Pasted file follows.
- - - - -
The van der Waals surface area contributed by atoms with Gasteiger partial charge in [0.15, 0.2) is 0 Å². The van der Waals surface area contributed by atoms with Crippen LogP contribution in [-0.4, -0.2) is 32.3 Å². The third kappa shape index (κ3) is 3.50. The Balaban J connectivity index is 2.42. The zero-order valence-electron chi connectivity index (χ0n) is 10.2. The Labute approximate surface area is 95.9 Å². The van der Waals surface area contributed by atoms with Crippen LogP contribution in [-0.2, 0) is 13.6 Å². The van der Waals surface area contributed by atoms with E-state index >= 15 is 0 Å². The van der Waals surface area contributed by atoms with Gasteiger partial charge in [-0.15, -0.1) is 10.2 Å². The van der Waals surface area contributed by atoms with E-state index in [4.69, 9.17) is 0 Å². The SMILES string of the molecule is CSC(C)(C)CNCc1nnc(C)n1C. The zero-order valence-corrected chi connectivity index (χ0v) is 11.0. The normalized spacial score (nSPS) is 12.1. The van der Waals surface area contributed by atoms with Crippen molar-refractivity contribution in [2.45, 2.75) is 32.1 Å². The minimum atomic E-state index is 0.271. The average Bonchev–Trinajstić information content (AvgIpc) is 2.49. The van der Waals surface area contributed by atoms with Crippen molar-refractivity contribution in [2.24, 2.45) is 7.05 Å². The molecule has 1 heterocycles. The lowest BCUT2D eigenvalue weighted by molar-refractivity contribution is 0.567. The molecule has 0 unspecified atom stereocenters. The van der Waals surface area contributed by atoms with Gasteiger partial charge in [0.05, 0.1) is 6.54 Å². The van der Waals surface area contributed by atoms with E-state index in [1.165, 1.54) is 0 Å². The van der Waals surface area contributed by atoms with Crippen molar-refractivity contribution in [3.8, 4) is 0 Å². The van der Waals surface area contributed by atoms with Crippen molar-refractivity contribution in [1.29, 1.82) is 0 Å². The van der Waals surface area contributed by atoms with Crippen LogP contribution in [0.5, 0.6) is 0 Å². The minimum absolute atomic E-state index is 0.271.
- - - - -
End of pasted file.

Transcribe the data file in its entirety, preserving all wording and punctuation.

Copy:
The van der Waals surface area contributed by atoms with Gasteiger partial charge in [0.15, 0.2) is 0 Å². The van der Waals surface area contributed by atoms with Crippen LogP contribution in [-0.4, -0.2) is 32.3 Å². The third kappa shape index (κ3) is 3.50. The Balaban J connectivity index is 2.42. The zero-order valence-electron chi connectivity index (χ0n) is 10.2. The Labute approximate surface area is 95.9 Å². The van der Waals surface area contributed by atoms with Crippen LogP contribution in [-0.2, 0) is 13.6 Å². The van der Waals surface area contributed by atoms with E-state index >= 15 is 0 Å². The van der Waals surface area contributed by atoms with Gasteiger partial charge in [-0.15, -0.1) is 10.2 Å². The van der Waals surface area contributed by atoms with E-state index in [4.69, 9.17) is 0 Å². The SMILES string of the molecule is CSC(C)(C)CNCc1nnc(C)n1C. The zero-order valence-corrected chi connectivity index (χ0v) is 11.0. The normalized spacial score (nSPS) is 12.1. The van der Waals surface area contributed by atoms with Crippen molar-refractivity contribution in [2.45, 2.75) is 32.1 Å². The minimum atomic E-state index is 0.271. The average Bonchev–Trinajstić information content (AvgIpc) is 2.49. The van der Waals surface area contributed by atoms with Crippen molar-refractivity contribution in [2.24, 2.45) is 7.05 Å². The molecule has 1 heterocycles. The lowest BCUT2D eigenvalue weighted by molar-refractivity contribution is 0.567. The molecule has 0 unspecified atom stereocenters. The van der Waals surface area contributed by atoms with Gasteiger partial charge in [0.05, 0.1) is 6.54 Å². The van der Waals surface area contributed by atoms with E-state index in [1.165, 1.54) is 0 Å². The van der Waals surface area contributed by atoms with Crippen molar-refractivity contribution in [3.8, 4) is 0 Å². The van der Waals surface area contributed by atoms with Crippen molar-refractivity contribution in [1.29, 1.82) is 0 Å². The van der Waals surface area contributed by atoms with Crippen LogP contribution in [0.5, 0.6) is 0 Å². The minimum absolute atomic E-state index is 0.271.